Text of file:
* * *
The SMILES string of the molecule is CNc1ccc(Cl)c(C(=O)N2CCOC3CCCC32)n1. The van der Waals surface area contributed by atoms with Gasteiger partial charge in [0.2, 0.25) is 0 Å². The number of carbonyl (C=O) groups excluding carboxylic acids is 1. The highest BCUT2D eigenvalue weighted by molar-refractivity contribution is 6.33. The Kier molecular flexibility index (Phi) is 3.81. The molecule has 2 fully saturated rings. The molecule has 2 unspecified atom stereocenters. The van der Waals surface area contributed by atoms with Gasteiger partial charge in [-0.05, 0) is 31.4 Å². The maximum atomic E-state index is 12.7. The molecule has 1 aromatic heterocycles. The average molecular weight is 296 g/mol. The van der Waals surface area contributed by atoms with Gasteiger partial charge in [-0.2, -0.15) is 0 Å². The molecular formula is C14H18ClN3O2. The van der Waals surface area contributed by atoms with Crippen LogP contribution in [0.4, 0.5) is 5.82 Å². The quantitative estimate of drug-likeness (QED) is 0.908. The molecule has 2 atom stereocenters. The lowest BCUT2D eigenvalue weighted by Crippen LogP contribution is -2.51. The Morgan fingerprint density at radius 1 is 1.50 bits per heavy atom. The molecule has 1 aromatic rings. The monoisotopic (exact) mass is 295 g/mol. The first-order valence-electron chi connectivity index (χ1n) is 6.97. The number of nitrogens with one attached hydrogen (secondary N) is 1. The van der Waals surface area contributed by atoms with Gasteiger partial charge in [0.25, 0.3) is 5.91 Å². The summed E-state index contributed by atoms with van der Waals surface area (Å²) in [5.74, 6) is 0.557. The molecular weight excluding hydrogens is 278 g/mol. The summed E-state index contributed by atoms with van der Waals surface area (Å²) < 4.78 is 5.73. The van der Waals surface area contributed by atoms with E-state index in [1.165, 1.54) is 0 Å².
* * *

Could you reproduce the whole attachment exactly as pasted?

The SMILES string of the molecule is CNc1ccc(Cl)c(C(=O)N2CCOC3CCCC32)n1. The van der Waals surface area contributed by atoms with Gasteiger partial charge in [0.2, 0.25) is 0 Å². The number of carbonyl (C=O) groups excluding carboxylic acids is 1. The highest BCUT2D eigenvalue weighted by molar-refractivity contribution is 6.33. The Kier molecular flexibility index (Phi) is 3.81. The molecule has 2 fully saturated rings. The molecule has 2 unspecified atom stereocenters. The van der Waals surface area contributed by atoms with Gasteiger partial charge in [-0.05, 0) is 31.4 Å². The maximum atomic E-state index is 12.7. The molecule has 1 aromatic heterocycles. The average molecular weight is 296 g/mol. The van der Waals surface area contributed by atoms with Gasteiger partial charge in [-0.2, -0.15) is 0 Å². The molecular formula is C14H18ClN3O2. The van der Waals surface area contributed by atoms with Crippen LogP contribution in [0.4, 0.5) is 5.82 Å². The quantitative estimate of drug-likeness (QED) is 0.908. The molecule has 2 atom stereocenters. The lowest BCUT2D eigenvalue weighted by Crippen LogP contribution is -2.51. The Morgan fingerprint density at radius 1 is 1.50 bits per heavy atom. The molecule has 1 aromatic rings. The monoisotopic (exact) mass is 295 g/mol. The first-order valence-electron chi connectivity index (χ1n) is 6.97. The number of nitrogens with one attached hydrogen (secondary N) is 1. The van der Waals surface area contributed by atoms with Gasteiger partial charge in [0.25, 0.3) is 5.91 Å². The summed E-state index contributed by atoms with van der Waals surface area (Å²) in [5.74, 6) is 0.557. The molecular weight excluding hydrogens is 278 g/mol. The summed E-state index contributed by atoms with van der Waals surface area (Å²) < 4.78 is 5.73. The van der Waals surface area contributed by atoms with E-state index in [1.165, 1.54) is 0 Å².